By The Nation
It would be inaccurate to class Thaksin Shinawatra and Prawit Wongsuwan as being of the same breed of politician, at least for now. The crucial difference between them is that no one has attempted to prosecute Prawit, the current defence minister and deputy premier, whereas Thaksin, the former prime minister, remains in self-imposed exile because democratic institutions wanted him punished.
Prawit came under suspicion of “unusual wealth” for possessing an armful of expensive wristwatches that he failed to declare among his personal assets, as required by law. The National Anti-Corruption Commission let him off the hook because it found no grounds to pursue legal action.
Thaksin was found guilty in court in absentia for allowing his ex-wife to acquire state-owned land that was up for auction.
In comparing the two men, though, it is no overstatement to say they both did Thailand a disservice by undermining efforts, however weak thus far, to improve transparency in politics and the civil service.
They both diverted the drive for integrity and arrogantly used the scoundrel’s rallying cry of “conspiracy” to denigrate their critics. It was no small irony to hear Prawit say repeatedly that if Thaksin truly wished to honour his ambition of cleaning up politics, he should “return from hiding” and face the legal repercussions from the Ratchadapisek land case. Thaksin’s barbed response, in a tweet, was that a judicial system under Prawit’s purview could not be trusted.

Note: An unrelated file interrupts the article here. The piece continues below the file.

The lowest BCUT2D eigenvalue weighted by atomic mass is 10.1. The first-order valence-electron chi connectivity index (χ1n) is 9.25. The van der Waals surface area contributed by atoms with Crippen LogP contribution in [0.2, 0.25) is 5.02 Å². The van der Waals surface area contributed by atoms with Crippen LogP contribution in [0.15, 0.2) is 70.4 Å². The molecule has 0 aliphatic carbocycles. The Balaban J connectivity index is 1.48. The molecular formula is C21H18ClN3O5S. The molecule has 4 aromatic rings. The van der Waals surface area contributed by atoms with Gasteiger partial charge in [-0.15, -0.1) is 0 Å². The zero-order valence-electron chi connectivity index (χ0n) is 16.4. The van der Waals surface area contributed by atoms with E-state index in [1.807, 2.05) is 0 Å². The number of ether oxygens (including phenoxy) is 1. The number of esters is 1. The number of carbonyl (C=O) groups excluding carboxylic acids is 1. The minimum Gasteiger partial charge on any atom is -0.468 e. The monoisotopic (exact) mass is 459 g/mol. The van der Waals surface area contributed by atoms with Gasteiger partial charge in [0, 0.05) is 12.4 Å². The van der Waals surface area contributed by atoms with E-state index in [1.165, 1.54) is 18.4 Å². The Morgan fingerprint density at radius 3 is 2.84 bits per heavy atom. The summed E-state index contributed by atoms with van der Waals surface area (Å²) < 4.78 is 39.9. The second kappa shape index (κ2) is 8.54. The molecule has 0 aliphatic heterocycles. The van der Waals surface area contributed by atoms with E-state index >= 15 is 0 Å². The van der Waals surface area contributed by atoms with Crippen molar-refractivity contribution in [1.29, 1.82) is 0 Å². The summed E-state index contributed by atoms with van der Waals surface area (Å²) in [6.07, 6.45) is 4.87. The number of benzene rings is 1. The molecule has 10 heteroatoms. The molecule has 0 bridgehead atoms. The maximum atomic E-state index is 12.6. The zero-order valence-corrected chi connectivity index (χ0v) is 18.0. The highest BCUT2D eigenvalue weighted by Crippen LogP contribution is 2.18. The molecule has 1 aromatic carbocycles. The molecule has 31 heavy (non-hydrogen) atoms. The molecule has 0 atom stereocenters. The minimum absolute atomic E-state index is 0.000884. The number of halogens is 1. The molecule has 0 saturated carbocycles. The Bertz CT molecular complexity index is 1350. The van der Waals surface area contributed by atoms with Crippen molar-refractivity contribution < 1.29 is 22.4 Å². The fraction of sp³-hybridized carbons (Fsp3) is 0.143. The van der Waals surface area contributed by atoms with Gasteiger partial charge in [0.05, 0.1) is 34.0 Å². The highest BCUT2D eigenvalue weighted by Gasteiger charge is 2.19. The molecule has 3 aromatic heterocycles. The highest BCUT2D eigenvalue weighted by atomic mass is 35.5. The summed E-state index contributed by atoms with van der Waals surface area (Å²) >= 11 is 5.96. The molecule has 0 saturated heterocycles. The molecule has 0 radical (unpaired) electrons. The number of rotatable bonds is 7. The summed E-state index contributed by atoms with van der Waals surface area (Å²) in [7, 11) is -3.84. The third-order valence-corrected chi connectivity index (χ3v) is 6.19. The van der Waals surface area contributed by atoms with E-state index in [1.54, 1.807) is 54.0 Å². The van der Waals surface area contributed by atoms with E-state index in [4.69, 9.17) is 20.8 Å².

The verbal showdown stemmed from an earlier exchange in which Thaksin said Prawit had changed since “the day he clung to my desk begging” for a promotion in the Army. That remark backfired because Prawit did get his promotion, so it would appear that Thaksin was part of the feudal lobbying culture that has always mired Thai politics.
It must also be remembered that Thaksin was found guilty and sentenced to two years in prison while his own political party was in government. That fact is either forgotten or ignored by his admirers, who blame his legal woes wholly on political persecution.
Indeed, the country’s ideological polarisation rooted in the Thaksin years has clouded everyone’s judgement about right versus wrong and stymied attempts to introduce full transparency.
Thaksin gets a lot of sympathy when he bemoans the junta’s refusal to challenge Prawit on his watch collection. But the fact remains that Thaksin in his time violated laws against conflict of interest, was found guilty under a democratic system and fled a country ruled by his own party.
Prawit, in prodding Thaksin to come back and face the consequences, is preaching from the shadows. In terms of our opaque politics, he could be seen as the other half of the problem. He’s done his own part to weaken the push for transparency by refusing to bow out when serious doubt arose about his true wealth.
Thaksin’s continued evasion of punishment does not change the fact that Prawit should have shown integrity by quitting his Cabinet post due to public suspicion.
And his boss, Prime Minister Prayut Chan-o-cha, should have removed him to salvage citizen trust in a military regime that Prayut has always insisted is temporary but necessary to reform politics. Temporary it might be, but where is there evidence of reform since Thaksin’s day?